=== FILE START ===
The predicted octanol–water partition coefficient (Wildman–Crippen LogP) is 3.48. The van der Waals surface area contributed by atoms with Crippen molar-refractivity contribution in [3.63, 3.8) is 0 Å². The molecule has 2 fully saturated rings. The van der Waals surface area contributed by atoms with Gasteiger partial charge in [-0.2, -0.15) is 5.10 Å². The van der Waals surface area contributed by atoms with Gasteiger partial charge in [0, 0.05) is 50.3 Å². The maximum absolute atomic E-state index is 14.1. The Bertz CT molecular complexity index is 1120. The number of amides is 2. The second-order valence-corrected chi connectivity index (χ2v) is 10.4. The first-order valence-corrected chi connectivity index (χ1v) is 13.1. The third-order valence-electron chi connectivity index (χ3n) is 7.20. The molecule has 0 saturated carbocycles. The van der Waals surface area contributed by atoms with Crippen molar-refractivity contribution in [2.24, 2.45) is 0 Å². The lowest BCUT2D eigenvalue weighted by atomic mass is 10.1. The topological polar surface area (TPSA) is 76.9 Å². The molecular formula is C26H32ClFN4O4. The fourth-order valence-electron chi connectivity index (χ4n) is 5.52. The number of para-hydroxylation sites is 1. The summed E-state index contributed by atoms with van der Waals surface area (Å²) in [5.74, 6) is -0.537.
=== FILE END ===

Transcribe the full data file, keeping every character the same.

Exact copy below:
The predicted octanol–water partition coefficient (Wildman–Crippen LogP) is 3.48. The van der Waals surface area contributed by atoms with Crippen molar-refractivity contribution in [3.63, 3.8) is 0 Å². The molecule has 2 fully saturated rings. The van der Waals surface area contributed by atoms with Gasteiger partial charge in [-0.2, -0.15) is 5.10 Å². The van der Waals surface area contributed by atoms with Gasteiger partial charge in [0, 0.05) is 50.3 Å². The maximum absolute atomic E-state index is 14.1. The Bertz CT molecular complexity index is 1120. The number of amides is 2. The second-order valence-corrected chi connectivity index (χ2v) is 10.4. The first-order valence-corrected chi connectivity index (χ1v) is 13.1. The third-order valence-electron chi connectivity index (χ3n) is 7.20. The molecule has 0 saturated carbocycles. The van der Waals surface area contributed by atoms with Crippen molar-refractivity contribution in [2.24, 2.45) is 0 Å². The lowest BCUT2D eigenvalue weighted by atomic mass is 10.1. The topological polar surface area (TPSA) is 76.9 Å². The molecular formula is C26H32ClFN4O4. The fourth-order valence-electron chi connectivity index (χ4n) is 5.52. The number of para-hydroxylation sites is 1. The summed E-state index contributed by atoms with van der Waals surface area (Å²) in [5.74, 6) is -0.537.